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Williams v. Boggs

United States District Court, E.D. Kentucky, Southern Division, London

February 13, 2014

JARED BOGGS, Individually and in his Official Capacity as Kentucky State Trooper, Defendant.


DANNY C. REEVES, District Judge.

This case presents the issue of whether an individual confronted by law enforcement has a clearly-established First Amendment right to record the confrontation using a video camera or other recording device. Because the Court concludes that the alleged right is not clearly established, the plaintiff's claim asserted under 42 U.S.C. § 1983 will be dismissed. Likewise, the undisputed evidence does not support the plaintiff's state law damage claims for assault and battery. As a result, those claims also will be dismissed.


Defendant Jared Boggs is a Kentucky State Police Trooper assigned to the Harlan, Kentucky post. This action arises from a traffic stop made by Trooper Boggs on January 7, 2013, on Kentucky Highway 3451 in Harlan County, Kentucky. At the time of the incident, Plaintiff Lawrence Williams, then a minor, was riding a Kawasaki off-road motorcycle, performing "wheelies" in a residential area marked by "Slow, Children at Play" signs. Boggs claims that, before the incident, he had warned Williams about similar conduct. On the date of the incident, Boggs did not issue a warning. Instead, the trooper stopped Williams and cited him for operating an ATV on the roadway, careless driving, no/expired registration plates, no/expired Kentucky registration receipt, and failure to maintain required insured/security. Williams subsequently pleaded guilty to all of the charges.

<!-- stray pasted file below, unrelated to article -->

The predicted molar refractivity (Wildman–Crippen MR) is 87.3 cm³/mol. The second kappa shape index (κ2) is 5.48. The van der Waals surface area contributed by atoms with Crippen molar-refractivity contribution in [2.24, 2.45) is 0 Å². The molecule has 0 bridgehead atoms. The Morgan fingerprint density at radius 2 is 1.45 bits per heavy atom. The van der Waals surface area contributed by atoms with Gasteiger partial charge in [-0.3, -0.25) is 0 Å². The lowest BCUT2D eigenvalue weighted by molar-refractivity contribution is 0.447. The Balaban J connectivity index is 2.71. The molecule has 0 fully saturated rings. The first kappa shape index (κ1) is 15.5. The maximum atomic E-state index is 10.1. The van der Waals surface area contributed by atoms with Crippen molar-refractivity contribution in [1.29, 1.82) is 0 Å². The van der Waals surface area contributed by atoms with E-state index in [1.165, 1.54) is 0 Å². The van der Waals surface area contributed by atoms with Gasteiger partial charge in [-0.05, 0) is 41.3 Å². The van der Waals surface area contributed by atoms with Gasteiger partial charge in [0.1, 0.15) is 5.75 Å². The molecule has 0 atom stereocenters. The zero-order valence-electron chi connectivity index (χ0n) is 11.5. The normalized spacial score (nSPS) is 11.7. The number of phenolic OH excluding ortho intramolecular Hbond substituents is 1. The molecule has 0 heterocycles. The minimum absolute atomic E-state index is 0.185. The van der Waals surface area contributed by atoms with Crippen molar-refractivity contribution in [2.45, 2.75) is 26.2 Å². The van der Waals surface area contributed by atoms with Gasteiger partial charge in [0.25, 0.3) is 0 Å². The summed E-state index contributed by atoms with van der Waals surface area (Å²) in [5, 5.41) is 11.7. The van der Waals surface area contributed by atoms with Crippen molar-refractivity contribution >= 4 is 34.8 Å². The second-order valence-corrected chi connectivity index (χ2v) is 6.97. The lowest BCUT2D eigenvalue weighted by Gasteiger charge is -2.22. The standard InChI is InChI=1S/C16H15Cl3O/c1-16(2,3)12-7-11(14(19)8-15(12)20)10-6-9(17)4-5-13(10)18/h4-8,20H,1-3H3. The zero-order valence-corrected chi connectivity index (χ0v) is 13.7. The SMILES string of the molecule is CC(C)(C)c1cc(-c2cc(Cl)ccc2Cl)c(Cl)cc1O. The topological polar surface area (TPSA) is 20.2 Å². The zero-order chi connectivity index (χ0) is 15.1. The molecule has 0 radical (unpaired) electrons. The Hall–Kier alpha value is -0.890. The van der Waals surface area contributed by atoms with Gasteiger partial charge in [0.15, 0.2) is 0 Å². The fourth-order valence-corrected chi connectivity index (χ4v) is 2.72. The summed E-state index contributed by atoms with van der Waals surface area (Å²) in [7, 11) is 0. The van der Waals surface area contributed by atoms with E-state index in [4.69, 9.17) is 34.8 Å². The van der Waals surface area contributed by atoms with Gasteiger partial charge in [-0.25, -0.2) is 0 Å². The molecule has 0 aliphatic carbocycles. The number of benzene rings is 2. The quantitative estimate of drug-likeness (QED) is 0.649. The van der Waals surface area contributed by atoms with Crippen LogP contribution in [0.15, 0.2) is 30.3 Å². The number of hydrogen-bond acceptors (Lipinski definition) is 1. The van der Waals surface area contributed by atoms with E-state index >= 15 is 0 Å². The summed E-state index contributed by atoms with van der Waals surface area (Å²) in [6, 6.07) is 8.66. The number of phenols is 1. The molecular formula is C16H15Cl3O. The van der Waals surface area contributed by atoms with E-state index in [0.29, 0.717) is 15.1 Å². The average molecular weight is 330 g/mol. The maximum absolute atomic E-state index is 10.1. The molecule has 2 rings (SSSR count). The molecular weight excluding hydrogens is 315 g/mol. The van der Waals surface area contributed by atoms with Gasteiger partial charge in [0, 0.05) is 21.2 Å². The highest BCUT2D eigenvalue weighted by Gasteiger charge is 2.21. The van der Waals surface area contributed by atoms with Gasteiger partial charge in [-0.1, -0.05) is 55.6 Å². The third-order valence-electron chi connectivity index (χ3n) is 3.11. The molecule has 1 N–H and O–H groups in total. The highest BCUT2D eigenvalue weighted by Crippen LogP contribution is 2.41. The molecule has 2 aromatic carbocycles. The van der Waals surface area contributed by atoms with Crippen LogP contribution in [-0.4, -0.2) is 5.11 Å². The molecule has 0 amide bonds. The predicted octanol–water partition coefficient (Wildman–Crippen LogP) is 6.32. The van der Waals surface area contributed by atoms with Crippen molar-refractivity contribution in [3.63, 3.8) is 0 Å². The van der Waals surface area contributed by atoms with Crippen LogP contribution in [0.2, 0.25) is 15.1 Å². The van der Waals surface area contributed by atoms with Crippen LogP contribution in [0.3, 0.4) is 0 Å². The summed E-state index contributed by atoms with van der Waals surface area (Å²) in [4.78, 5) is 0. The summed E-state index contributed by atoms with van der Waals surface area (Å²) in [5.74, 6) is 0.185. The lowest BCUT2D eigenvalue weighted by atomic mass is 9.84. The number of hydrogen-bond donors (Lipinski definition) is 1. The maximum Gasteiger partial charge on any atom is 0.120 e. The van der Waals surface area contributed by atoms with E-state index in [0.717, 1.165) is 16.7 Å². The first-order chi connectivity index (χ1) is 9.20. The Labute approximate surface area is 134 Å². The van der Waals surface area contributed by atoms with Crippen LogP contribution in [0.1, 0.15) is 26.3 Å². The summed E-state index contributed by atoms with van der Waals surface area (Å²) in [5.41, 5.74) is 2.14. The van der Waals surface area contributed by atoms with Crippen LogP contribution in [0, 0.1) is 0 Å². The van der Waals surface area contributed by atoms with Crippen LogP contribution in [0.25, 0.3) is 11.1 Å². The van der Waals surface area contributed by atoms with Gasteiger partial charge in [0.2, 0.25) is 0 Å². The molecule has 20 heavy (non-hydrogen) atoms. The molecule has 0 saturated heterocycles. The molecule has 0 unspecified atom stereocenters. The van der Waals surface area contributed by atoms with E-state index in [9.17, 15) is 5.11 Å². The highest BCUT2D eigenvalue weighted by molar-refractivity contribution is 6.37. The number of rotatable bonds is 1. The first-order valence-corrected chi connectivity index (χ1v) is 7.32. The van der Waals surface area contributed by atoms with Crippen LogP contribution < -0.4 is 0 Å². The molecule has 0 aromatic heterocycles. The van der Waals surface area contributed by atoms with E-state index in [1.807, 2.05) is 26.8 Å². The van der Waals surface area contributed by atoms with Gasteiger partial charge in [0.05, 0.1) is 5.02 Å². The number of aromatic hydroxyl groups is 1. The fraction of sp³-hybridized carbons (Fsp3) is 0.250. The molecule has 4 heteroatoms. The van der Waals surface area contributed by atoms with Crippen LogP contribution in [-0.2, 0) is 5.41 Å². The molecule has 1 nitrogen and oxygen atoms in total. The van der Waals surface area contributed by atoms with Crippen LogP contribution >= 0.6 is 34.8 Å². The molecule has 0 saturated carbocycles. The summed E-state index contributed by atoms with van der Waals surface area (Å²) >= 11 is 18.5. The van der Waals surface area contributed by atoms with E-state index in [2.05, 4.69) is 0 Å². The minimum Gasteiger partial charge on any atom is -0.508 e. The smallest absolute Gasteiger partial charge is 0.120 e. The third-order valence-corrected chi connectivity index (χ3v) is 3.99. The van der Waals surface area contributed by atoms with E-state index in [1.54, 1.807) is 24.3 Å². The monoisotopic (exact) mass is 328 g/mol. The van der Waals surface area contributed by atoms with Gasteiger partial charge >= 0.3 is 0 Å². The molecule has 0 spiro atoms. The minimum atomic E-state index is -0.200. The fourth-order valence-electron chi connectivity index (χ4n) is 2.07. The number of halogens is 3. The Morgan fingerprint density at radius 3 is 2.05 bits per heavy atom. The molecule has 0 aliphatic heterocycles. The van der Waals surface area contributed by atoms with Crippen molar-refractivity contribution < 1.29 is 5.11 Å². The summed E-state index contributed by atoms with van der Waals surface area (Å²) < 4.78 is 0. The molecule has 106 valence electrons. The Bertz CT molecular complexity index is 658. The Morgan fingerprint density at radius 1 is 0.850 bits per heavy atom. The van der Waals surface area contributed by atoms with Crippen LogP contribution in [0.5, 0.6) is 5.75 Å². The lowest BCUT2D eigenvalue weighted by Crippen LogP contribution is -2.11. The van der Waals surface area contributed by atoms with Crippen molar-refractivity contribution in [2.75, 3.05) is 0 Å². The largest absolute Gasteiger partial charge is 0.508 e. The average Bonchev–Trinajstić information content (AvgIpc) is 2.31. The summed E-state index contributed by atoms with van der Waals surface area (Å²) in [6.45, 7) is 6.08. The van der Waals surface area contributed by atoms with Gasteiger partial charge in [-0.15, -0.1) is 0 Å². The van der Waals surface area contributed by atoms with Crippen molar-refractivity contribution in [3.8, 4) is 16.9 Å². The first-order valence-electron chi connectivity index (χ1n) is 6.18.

Williams was video-recording his activities on January 7th using a camera mounted on his helmet. During the traffic stop, Boggs attempted to remove the camera from Williams' helmet and allegedly retain it as evidence of the plaintiff's illegal activities. Williams objected to and resisted Boggs' efforts. However, the plaintiff eventually removed the camera himself and ended the recording. Williams concedes that Boggs did not harm him in any way or damage any of his property during the encounter.

Williams was a minor at the time of the incident. On March 12, 2013, Williams' mother filed suit against Boggs in Harlan County Circuit Court, asserting claims of assault and battery under state law and a violation of her son's First Amendment rights under 42 U.S.C. § 1983., See Tracey Williams v. Jared Boggs No. 13-CI-00145 (Ky. Cir. 2013). Williams was later added as the named plaintiff after turning eighteen years-old. In relevant part, the original Complaint contained the following allegations regarding the confrontation with Boggs:

4. The Defendant committed the assault upon realizing Plaintiff had been videotaping a traffic stop in which Defendant was being highly abusive to Plaintiff.
5. In attempting to tear the helmet camera system from the head of Plaintiff while assuming a threatening tone and posture and stating and commanding Plaintiff to turn it (the camera) off, Defendant committed the tort of Assault by intentionally putting Plaintiff in a reasonable apprehension of an immanent harmful or offensive contact.

[Record No. 1-2]

In his opposition to the defendant's motion for summary judgment, Williams' counsel states that, in the plaintiff's interview with another officer following the incident, Williams indicated that Boggs tried to "jerk" the camera off his head. [Record No. 30, p. 7] And in the next paragraph of his memorandum, counsel states that review of the video reflects that the defendant "can plainly be seen grabbing the camera with such force that it moves Plaintiff's entire head." [ Id. ]